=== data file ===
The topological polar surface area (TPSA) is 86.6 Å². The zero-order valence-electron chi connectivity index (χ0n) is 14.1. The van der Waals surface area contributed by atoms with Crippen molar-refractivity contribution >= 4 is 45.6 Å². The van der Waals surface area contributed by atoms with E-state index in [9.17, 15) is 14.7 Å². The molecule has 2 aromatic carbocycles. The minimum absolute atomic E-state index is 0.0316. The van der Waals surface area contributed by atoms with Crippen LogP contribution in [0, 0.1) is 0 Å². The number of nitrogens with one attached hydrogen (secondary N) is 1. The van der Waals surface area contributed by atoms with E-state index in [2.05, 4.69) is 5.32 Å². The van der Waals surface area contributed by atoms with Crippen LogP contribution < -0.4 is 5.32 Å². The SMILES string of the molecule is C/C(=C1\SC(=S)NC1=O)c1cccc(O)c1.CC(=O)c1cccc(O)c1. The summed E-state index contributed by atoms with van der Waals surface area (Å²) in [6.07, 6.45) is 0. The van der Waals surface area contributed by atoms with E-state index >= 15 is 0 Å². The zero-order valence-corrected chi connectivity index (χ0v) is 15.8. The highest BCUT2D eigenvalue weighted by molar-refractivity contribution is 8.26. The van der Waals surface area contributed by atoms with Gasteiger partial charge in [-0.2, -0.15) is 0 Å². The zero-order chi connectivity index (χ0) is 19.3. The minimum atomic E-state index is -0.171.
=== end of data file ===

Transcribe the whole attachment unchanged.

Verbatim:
The topological polar surface area (TPSA) is 86.6 Å². The zero-order valence-electron chi connectivity index (χ0n) is 14.1. The van der Waals surface area contributed by atoms with Crippen molar-refractivity contribution >= 4 is 45.6 Å². The van der Waals surface area contributed by atoms with E-state index in [9.17, 15) is 14.7 Å². The molecule has 2 aromatic carbocycles. The minimum absolute atomic E-state index is 0.0316. The van der Waals surface area contributed by atoms with Crippen LogP contribution in [0, 0.1) is 0 Å². The number of nitrogens with one attached hydrogen (secondary N) is 1. The van der Waals surface area contributed by atoms with E-state index in [2.05, 4.69) is 5.32 Å². The van der Waals surface area contributed by atoms with Crippen LogP contribution < -0.4 is 5.32 Å². The SMILES string of the molecule is C/C(=C1\SC(=S)NC1=O)c1cccc(O)c1.CC(=O)c1cccc(O)c1. The summed E-state index contributed by atoms with van der Waals surface area (Å²) in [6.07, 6.45) is 0. The van der Waals surface area contributed by atoms with E-state index >= 15 is 0 Å². The zero-order valence-corrected chi connectivity index (χ0v) is 15.8. The highest BCUT2D eigenvalue weighted by molar-refractivity contribution is 8.26. The van der Waals surface area contributed by atoms with Gasteiger partial charge in [-0.2, -0.15) is 0 Å². The zero-order chi connectivity index (χ0) is 19.3. The minimum atomic E-state index is -0.171.